When used in the mountains, GPS receivers, tachymeters and sensors are extremely sensitive to weather conditions. Temperatures on Mount Everest are around minus 40 degrees Celsius, and atmospheric pressure around 326 millibars – about a third of normal pressure on the ground. This too has to be taken into account in calculating measurements.

There are myriad of other areas that could lead to miscalculation. For example, how high the snow cover is on the mountain has to be subtracted from the result: the point is to calculate the elevation of the naked rock. If a geodatist on the mountain were to jam his GPS device mounted on a pole seven centimeters into the snow, measurement results would be false. Radars and spectrometers can measure the thickness of snow by emitting waves of different lengths.

In view of all this high tech effort, the question poses itself: What for? For one thing, spectacular projects of this type enable the manufacturers of various devices to get a lot of publicity, says Kadded. But also "because we can test the reliability of our Leica Geosystems GPS devices."

"On Mont Blanc, every two years we measure not only the height at the top but a lot of other points to determine the form and volume of the ice cap and to be able to trace the changes over time," says Kadded.

Such data is crucial, he says, to climate researchers, meteorologists, glaciologists -- and nivologists: scientists who study snow.

Read the original article in German

Photo - Steve Hicks

You've reached your limit of free articles.

To read the full story, start your free trial today.

Get unlimited access. Cancel anytime.

Exclusive coverage from the world's top sources, in English for the first time.

Insights from the widest range of perspectives, languages and countries.

FOCUS: Russia-Ukraine War

That Man In Mariupol: Is Putin Using A Body Double To Avoid Public Appearances?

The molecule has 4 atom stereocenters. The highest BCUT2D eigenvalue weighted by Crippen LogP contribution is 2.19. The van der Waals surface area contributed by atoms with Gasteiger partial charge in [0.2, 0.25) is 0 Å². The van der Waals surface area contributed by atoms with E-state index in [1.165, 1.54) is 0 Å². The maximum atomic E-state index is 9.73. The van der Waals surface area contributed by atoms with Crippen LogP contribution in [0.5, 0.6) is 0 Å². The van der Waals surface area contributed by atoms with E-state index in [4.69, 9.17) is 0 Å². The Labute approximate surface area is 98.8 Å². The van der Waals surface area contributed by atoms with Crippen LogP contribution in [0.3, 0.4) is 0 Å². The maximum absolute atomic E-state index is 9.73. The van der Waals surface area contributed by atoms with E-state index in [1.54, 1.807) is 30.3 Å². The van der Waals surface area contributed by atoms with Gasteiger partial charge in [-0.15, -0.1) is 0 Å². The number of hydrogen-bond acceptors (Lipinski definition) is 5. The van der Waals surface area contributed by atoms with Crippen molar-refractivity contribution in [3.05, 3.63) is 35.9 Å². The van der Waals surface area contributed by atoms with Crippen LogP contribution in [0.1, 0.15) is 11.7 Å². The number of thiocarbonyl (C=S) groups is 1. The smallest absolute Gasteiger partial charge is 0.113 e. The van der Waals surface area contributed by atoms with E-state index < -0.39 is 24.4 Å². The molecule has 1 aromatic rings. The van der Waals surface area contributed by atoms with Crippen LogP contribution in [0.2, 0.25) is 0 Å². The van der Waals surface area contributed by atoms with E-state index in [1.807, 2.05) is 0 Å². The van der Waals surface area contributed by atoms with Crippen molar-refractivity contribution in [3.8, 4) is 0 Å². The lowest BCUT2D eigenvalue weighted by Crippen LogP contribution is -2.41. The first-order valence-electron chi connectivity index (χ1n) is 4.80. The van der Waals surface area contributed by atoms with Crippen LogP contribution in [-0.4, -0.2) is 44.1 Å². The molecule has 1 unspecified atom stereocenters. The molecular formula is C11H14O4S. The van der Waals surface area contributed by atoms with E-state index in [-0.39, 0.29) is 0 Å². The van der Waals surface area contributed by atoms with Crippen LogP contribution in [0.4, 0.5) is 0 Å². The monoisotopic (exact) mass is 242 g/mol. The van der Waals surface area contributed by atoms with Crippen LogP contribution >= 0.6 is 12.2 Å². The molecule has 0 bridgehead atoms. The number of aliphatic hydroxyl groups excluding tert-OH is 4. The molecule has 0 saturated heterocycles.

Putin really is meeting with Xi in Moscow — we know that. But there are credible experts saying that the person who showed up in Mariupol the day before was someone else — the latest report that the Russian president uses a doppelganger for meetings and appearances.

screen grab of Putin in a dark down jacket

During the visit to Mariupol, the Presidential office only released screen grabs of a video

Russian President Press Office/TASS via ZUMA
Anna Akage

Have no doubt, the Vladimir Putin we’re seeing alongside Xi Jinping this week is the real Vladimir Putin. But it’s a question that is being asked after a range of credible experts have accused the Russian president of sending a body double for a high-profile visit this past weekend in the occupied Ukrainian city of Mariupol.

Stay up-to-date with the latest on the Russia-Ukraine war, with our exclusive international coverage.

Sign up to our free daily newsletter.

Reports and conspiracy theories have circulated in the past about the Russian leader using a stand-in because of health or security issues. But the reaction to the Kremlin leader's trip to Mariupol is the first time that multiple credible sources — including those who’ve spent time with him in the past — have cast doubt on the identity of the man who showed up in the southeastern Ukrainian city that Russia took over last spring after a months-long siege.

Russian opposition politician Gennady Gudkov is among those who confidently claim that a Putin look-alike, or rather one of his look-alikes, was in the Ukrainian city.

"Now that there is a war going on, I don't rule out the possibility that someone strongly resembling or disguised as Putin is playing his role," Gudkov said.

Keep reading...Show less

You've reached your limit of free articles.

To read the full story, start your free trial today.

Get unlimited access. Cancel anytime.

Exclusive coverage from the world's top sources, in English for the first time.

Insights from the widest range of perspectives, languages and countries.

The latest